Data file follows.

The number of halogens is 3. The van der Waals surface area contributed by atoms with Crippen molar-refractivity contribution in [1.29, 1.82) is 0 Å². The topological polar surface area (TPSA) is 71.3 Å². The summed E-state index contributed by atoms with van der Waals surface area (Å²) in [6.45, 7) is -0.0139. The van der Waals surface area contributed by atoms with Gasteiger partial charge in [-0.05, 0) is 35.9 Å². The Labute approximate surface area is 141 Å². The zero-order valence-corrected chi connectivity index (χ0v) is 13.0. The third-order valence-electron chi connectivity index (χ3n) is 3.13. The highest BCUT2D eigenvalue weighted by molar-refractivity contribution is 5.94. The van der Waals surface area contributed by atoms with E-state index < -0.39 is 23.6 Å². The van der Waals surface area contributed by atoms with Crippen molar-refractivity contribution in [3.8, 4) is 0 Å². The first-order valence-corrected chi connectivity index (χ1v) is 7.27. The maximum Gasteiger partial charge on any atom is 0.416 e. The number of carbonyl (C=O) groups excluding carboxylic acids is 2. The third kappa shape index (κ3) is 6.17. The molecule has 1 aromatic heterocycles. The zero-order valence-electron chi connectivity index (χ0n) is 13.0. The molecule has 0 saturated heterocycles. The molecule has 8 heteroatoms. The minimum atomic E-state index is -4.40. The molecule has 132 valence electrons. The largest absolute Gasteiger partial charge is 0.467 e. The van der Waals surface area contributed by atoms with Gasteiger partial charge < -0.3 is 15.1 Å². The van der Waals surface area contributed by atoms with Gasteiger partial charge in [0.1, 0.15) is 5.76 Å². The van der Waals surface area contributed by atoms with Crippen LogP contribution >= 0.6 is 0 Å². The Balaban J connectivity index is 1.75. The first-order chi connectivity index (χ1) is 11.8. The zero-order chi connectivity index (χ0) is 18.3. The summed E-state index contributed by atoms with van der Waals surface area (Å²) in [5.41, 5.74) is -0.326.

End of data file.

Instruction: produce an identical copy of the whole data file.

The number of halogens is 3. The van der Waals surface area contributed by atoms with Crippen molar-refractivity contribution in [1.29, 1.82) is 0 Å². The topological polar surface area (TPSA) is 71.3 Å². The summed E-state index contributed by atoms with van der Waals surface area (Å²) in [6.45, 7) is -0.0139. The van der Waals surface area contributed by atoms with Gasteiger partial charge in [-0.05, 0) is 35.9 Å². The Labute approximate surface area is 141 Å². The zero-order valence-corrected chi connectivity index (χ0v) is 13.0. The third-order valence-electron chi connectivity index (χ3n) is 3.13. The highest BCUT2D eigenvalue weighted by molar-refractivity contribution is 5.94. The van der Waals surface area contributed by atoms with E-state index < -0.39 is 23.6 Å². The van der Waals surface area contributed by atoms with Crippen molar-refractivity contribution in [3.8, 4) is 0 Å². The first-order valence-corrected chi connectivity index (χ1v) is 7.27. The maximum Gasteiger partial charge on any atom is 0.416 e. The number of carbonyl (C=O) groups excluding carboxylic acids is 2. The third kappa shape index (κ3) is 6.17. The molecule has 1 aromatic heterocycles. The zero-order valence-electron chi connectivity index (χ0n) is 13.0. The molecule has 0 saturated heterocycles. The molecule has 8 heteroatoms. The minimum atomic E-state index is -4.40. The molecule has 132 valence electrons. The largest absolute Gasteiger partial charge is 0.467 e. The van der Waals surface area contributed by atoms with Gasteiger partial charge < -0.3 is 15.1 Å². The van der Waals surface area contributed by atoms with Gasteiger partial charge in [0.1, 0.15) is 5.76 Å². The van der Waals surface area contributed by atoms with Crippen LogP contribution >= 0.6 is 0 Å². The Balaban J connectivity index is 1.75. The first-order chi connectivity index (χ1) is 11.8. The zero-order chi connectivity index (χ0) is 18.3. The summed E-state index contributed by atoms with van der Waals surface area (Å²) in [5.41, 5.74) is -0.326.